Are you struggling with the guilt and shame associated with trauma?
Do you want to find healing and closure, but you don’t know how?
The following tips can help you with overcoming the guilt and shame of trauma.
Tip #1: Acknowledge your feelings
The first thing you can do to heal from guilt and shame is to acknowledge your feelings.
When it comes to difficult emotions such as these, it can be tempting to avoid them altogether. Yet, that avoidance keeps you stuck in the moment of the trauma. The feelings of guilt and shame keep lingering in the background, no matter what you do to avoid them.
Even if you try drinking or using drugs to drown them out, they will still be there. So, instead of running away from those feelings, acknowledge them.
Tip #2: Take responsibility for your life
Living through a trauma—whether it was a singular event or something that happened over a prolonged period—is very disempowering. You feel like you have no control over what is happening, and at the time, maybe you didn’t. But the feeling of powerlessness and lack of control can persist long after the trauma itself has passed.
Often, guilt and shame manifest themselves because you felt powerless to do anything at the time. And that thought keeps you locked in a mindset that continues long after the trauma ended. That’s why it is essential that you to learn to take your life back, even if it is in small steps at first.
Tip #3: Find closure
Closure can be a therapeutically beneficial way of resolving guilt and shame from trauma. One example is by having a “letting go” ceremony. The ceremony is your way of honouring what happened and to “let go” of the guilt and shame.
For example, let’s say you were in a car accident and your passenger died. You feel shame and guilt over what happened. You can hold a ceremony where you:
- Acknowledged what happened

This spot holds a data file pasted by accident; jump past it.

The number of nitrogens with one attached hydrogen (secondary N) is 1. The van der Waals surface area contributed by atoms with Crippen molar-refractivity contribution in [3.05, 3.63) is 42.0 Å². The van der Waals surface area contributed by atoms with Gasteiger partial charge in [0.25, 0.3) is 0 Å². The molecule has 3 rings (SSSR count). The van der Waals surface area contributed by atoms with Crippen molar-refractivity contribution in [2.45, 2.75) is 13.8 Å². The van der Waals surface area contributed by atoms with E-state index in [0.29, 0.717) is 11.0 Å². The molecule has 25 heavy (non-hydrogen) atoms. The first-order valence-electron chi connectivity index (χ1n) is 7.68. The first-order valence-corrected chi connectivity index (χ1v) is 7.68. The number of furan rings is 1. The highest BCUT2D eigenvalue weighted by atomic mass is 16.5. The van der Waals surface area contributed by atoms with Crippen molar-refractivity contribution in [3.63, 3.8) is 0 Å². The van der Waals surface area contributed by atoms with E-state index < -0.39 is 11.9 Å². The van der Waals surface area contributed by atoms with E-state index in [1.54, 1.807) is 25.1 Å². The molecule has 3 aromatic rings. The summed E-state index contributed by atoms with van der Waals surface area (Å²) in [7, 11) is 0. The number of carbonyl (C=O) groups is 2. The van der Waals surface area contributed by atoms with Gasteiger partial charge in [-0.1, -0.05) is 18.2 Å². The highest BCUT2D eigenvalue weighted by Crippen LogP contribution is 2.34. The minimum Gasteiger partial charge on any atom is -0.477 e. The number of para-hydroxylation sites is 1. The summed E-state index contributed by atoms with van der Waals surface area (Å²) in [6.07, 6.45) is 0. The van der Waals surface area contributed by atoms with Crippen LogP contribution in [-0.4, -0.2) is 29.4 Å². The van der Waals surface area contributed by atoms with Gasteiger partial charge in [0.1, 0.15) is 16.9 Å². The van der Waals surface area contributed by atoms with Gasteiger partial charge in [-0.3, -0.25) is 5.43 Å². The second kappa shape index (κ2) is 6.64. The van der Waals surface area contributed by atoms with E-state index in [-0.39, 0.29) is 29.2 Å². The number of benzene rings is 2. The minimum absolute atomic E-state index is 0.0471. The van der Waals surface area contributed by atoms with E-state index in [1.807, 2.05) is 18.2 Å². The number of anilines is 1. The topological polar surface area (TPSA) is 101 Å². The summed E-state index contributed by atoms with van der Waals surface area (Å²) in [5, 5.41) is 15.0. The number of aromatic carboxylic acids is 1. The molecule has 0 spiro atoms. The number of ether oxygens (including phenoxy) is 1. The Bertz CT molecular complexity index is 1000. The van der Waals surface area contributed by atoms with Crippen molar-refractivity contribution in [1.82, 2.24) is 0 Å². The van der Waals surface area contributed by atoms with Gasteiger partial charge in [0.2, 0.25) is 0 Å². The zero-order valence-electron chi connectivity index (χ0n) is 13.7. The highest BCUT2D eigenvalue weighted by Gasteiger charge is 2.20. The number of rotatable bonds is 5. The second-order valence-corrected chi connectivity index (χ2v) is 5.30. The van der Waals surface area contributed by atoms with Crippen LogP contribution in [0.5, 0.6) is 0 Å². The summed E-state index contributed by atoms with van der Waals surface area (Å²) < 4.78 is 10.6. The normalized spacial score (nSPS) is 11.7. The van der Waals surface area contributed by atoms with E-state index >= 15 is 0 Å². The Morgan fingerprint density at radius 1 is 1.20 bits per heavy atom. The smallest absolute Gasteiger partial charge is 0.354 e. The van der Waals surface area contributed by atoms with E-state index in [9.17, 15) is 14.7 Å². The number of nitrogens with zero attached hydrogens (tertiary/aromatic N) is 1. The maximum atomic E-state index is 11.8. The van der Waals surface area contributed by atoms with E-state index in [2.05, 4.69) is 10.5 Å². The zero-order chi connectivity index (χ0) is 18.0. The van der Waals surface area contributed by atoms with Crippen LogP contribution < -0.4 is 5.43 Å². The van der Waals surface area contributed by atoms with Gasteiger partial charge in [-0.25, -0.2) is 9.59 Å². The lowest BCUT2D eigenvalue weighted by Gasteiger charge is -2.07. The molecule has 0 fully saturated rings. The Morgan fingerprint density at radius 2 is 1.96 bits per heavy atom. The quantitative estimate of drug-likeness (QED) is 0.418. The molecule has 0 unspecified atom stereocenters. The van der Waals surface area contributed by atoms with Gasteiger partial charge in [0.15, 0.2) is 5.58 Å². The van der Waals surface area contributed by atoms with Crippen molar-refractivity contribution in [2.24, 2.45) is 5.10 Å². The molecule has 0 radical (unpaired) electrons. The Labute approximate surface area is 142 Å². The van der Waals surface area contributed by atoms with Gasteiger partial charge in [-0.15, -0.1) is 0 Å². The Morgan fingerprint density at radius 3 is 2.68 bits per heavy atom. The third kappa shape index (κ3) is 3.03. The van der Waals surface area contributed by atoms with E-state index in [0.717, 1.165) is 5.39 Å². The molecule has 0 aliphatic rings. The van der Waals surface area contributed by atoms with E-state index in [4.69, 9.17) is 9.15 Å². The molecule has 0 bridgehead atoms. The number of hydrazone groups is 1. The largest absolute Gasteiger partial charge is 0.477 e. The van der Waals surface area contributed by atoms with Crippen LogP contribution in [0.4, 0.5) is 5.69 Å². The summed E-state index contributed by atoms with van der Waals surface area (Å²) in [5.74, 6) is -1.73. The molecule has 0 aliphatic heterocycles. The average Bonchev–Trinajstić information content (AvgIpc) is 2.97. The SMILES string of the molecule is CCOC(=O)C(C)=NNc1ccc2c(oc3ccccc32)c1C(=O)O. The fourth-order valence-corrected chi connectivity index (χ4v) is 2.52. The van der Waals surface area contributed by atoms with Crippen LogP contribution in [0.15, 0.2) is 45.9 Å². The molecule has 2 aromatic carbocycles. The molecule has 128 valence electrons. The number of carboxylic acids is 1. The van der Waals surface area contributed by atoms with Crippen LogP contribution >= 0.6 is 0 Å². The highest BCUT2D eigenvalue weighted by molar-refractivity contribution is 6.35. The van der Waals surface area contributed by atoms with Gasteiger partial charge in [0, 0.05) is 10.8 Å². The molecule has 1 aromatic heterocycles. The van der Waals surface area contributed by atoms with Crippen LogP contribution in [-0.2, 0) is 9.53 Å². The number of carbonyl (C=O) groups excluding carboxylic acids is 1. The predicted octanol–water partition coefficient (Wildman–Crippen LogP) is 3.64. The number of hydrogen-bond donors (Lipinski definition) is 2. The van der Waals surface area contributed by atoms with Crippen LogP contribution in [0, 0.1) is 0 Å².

- Voice your feelings of loss
- Celebrate that person’s life
Such a dignified ceremony is a powerful experience that can help you find the closure you need.
Tip #4: Be creative
Art therapy is an accepted method of coping with many emotions, including guilt and shame. Sometimes, what you express through art is more powerful than that which you could ever express in words.
You can use:
- Expressive arts, such as dance
Also, don’t hold back with your art: share it with others, especially those who are most likely to understand and connect with what you are expressing. It will help you show your feelings and might benefit the other person too.
Tip #5: Try new activities
Guilt and shame can be motivators to try out new behaviours. For instance:
- Volunteering with a local charity
- Mentoring youth
- Being an aide in an elderly care facility
- Building trails or other conservation projects
Activities like these can be a brilliant way to dedicate your actions to someone you lost, possibly giving a meaningless loss new significance.
However, although guilt and shame may help get things started, they are not suitable to promote long-term behaviours. To move on with your life, you need to process your emotions and resolve those feelings fully. Otherwise, you will lose motivation for keeping up that new behaviour and slip back into old patterns.
Tip #6: Find acceptance
After a trauma, there is a “new normal.” Being able to accept that new routine will help with relieving guilt and shame.
If you’re unable to adapt and adjust to how things are now, you’ll keep trying to reach back to a time before the trauma. And trying to force things back to how they were won’t make things better: you will always be brought back to harsh the reality of the here-and-now.
Taking the next step
It is also beneficial to get professional help from a counsellor who has trained to work with psychological trauma. Working together you can learn to resolve your feelings of guilt and shame, so they are no longer such a burden in your life.
Yes, it is possible to get there, but it will take a lot of work. Yet, in the end, you will be able to find closure and overcome your feelings of shame and guilt.
If you feel you would like to talk with someone about what happened to you and the feelings that you’re experiencing, reach out today. You can call us on 0151 329 3637 or email firstname.lastname@example.org. Alternatively, you could complete our online referral form, and we will contact you. Whatever way you get in touch, do it today. It might make a world of difference to the rest of your life.